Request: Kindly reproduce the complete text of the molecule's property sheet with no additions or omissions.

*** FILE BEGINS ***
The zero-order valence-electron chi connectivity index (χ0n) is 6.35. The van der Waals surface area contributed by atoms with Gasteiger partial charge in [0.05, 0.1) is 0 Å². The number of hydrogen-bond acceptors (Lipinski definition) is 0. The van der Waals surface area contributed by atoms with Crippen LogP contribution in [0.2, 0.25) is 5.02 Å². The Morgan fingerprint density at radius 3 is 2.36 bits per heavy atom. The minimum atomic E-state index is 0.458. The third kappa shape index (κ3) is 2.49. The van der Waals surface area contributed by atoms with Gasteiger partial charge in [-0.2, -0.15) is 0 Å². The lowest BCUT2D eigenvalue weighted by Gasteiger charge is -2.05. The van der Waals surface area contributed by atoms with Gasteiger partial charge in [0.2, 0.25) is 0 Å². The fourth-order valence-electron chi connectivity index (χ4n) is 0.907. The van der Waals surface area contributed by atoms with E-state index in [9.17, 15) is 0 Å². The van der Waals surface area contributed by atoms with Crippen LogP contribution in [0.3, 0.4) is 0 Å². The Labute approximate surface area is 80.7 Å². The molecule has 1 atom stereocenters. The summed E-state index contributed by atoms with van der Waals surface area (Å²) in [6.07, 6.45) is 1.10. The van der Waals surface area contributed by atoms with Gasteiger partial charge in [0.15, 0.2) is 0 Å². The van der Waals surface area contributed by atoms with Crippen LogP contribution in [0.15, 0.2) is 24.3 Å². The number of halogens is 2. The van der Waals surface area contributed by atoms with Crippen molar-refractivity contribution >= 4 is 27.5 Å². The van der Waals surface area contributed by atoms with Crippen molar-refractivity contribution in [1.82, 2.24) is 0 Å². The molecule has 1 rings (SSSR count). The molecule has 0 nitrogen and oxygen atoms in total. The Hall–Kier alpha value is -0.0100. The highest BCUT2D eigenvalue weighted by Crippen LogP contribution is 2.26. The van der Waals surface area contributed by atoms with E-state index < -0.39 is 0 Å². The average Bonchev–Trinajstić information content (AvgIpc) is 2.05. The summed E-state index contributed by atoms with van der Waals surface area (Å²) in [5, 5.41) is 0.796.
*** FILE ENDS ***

The zero-order valence-electron chi connectivity index (χ0n) is 6.35. The van der Waals surface area contributed by atoms with Gasteiger partial charge in [0.05, 0.1) is 0 Å². The number of hydrogen-bond acceptors (Lipinski definition) is 0. The van der Waals surface area contributed by atoms with Crippen LogP contribution in [0.2, 0.25) is 5.02 Å². The Morgan fingerprint density at radius 3 is 2.36 bits per heavy atom. The minimum atomic E-state index is 0.458. The third kappa shape index (κ3) is 2.49. The van der Waals surface area contributed by atoms with Gasteiger partial charge in [-0.2, -0.15) is 0 Å². The lowest BCUT2D eigenvalue weighted by Gasteiger charge is -2.05. The van der Waals surface area contributed by atoms with Gasteiger partial charge in [0.2, 0.25) is 0 Å². The fourth-order valence-electron chi connectivity index (χ4n) is 0.907. The van der Waals surface area contributed by atoms with E-state index in [9.17, 15) is 0 Å². The van der Waals surface area contributed by atoms with Crippen LogP contribution in [0.3, 0.4) is 0 Å². The Labute approximate surface area is 80.7 Å². The molecule has 1 atom stereocenters. The summed E-state index contributed by atoms with van der Waals surface area (Å²) in [6.07, 6.45) is 1.10. The van der Waals surface area contributed by atoms with Gasteiger partial charge in [0.15, 0.2) is 0 Å². The van der Waals surface area contributed by atoms with Crippen LogP contribution in [0.15, 0.2) is 24.3 Å². The number of halogens is 2. The van der Waals surface area contributed by atoms with Crippen molar-refractivity contribution >= 4 is 27.5 Å². The van der Waals surface area contributed by atoms with Crippen molar-refractivity contribution in [1.82, 2.24) is 0 Å². The molecule has 1 rings (SSSR count). The molecule has 0 nitrogen and oxygen atoms in total. The Hall–Kier alpha value is -0.0100. The highest BCUT2D eigenvalue weighted by Crippen LogP contribution is 2.26. The van der Waals surface area contributed by atoms with E-state index < -0.39 is 0 Å². The average Bonchev–Trinajstić information content (AvgIpc) is 2.05. The summed E-state index contributed by atoms with van der Waals surface area (Å²) in [5, 5.41) is 0.796.